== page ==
These hearing tests were discussed a couple of years ago on the Ampex List. Apparently, there is
controversy as to how accurate or useful they are. That said, yes I do get my hearing checked every
couple of years and yes it's still good according to the test results. In "young middle age," I
can't hear above 15-16kHz anymore, but the loss is uniform to both ears. Since at least age 30, I
have watched carefully what sort of sound pressure levels I expose myself to. I wish I had worn
better earplugs or attended fewer rock concerts as a youngster. Although I am a member of the
"Walkman Generation," I never turned to 11, so my ears weren't exposed to prolonged close-up blasts.
The hearing tests got me curious about sound pressure levels in the typical middle class
northeastern environment. I found a couple of danger flags:
1. certain electric tools or shop-vacs in a closed garage can produce 100dB spl.
2. lawn tools, especially powered leaf-blowers, also produce very high spl's.
3. it's surprising what the underlying noise level is in the typical car on a typically
ill-maintained US interstate at cruising speed. Add on top of that enough volume from the speakers
for audibility of music or speech and you're doing some ear-assaulting.
For the first two items, I highly recommend earplugs, at all times. For the third, best to not fight
road noise too much, some driving situations are just too loud for music listening. Windows open at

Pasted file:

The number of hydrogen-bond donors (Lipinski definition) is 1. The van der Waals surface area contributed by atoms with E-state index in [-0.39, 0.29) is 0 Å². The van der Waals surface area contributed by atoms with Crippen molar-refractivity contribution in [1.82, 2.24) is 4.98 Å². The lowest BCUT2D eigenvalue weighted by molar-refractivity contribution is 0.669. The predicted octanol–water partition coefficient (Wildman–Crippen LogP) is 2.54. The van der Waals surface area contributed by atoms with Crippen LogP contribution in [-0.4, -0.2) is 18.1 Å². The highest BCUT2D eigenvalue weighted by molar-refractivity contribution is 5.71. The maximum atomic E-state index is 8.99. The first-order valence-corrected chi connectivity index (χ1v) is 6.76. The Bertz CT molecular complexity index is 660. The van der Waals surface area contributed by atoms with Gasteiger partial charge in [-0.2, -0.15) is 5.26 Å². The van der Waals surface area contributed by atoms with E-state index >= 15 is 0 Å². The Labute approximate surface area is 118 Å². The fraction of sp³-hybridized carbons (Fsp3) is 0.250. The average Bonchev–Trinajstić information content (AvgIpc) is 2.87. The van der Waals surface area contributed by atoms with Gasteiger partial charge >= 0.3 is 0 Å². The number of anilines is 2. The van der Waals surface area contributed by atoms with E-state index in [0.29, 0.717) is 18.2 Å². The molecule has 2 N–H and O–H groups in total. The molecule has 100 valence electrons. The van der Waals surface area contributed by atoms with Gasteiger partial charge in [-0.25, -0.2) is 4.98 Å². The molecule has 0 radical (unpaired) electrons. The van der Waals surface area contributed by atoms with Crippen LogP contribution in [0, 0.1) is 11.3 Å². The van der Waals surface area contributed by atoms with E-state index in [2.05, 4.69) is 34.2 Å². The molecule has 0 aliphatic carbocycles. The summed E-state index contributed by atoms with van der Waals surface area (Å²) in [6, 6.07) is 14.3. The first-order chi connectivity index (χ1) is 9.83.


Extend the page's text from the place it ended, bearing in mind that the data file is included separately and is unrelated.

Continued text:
highway speeds is ear-damaging loud in almost all vehicles.
Also, cellphones can probably do some hearing damage. Apparently, the cell systems don't have to
abide by the rules than landlines do about impulse noise levels and variances in volume on the other
end of the conversation. Things can go from too soft to too loud very quickly on a cellphone,
particularly through an in-ear bluetooth device.
Speaking of phones -- here's a quick tip I learned from my parents. They used to reality-check their
hearing by picking up a standard-issue Western Electric telephone and listening to the dialtone. If
it sounded the same in both ears, they knew they were good to go. If it was markedly different in
one ear, they'd find out why. If it was slightly different in one ear, they'd know to compensate
with their brain. How does it get slightly different? Spend an hour talking on the phone before you
head into the studio and then see if you hear the same out of both ears (unless you make it a point
to frequently switch ears where the phone is pointed). This is one of many reasons I don't like
taking phone calls while I'm working with sound.
-- Tom Fine
----- Original Message -----
From: "Stewart Gooderman" <[log in to unmask]>
To: <[log in to unmask]>
Sent: Sunday, March 06, 2011 5:18 PM
Subject: Re: [ARSCLIST] Turnover and rolloff curves for correct playback of 78 rpm records!
> From someone who is not a professional in the field, but loves the process of sound restoration
> and recognizes it's importance to history and who is an optometrist who professionally has his
> hands in the human sense of vision rather than the sense of sound:
> Do sound restorers routinely get their hearing checked to rule out sensory induced bias?
> On 3/6/11 4:04 AM, Tom Fine wrote:
>> One man's opinions/experiences ...
>> You need to use your ears.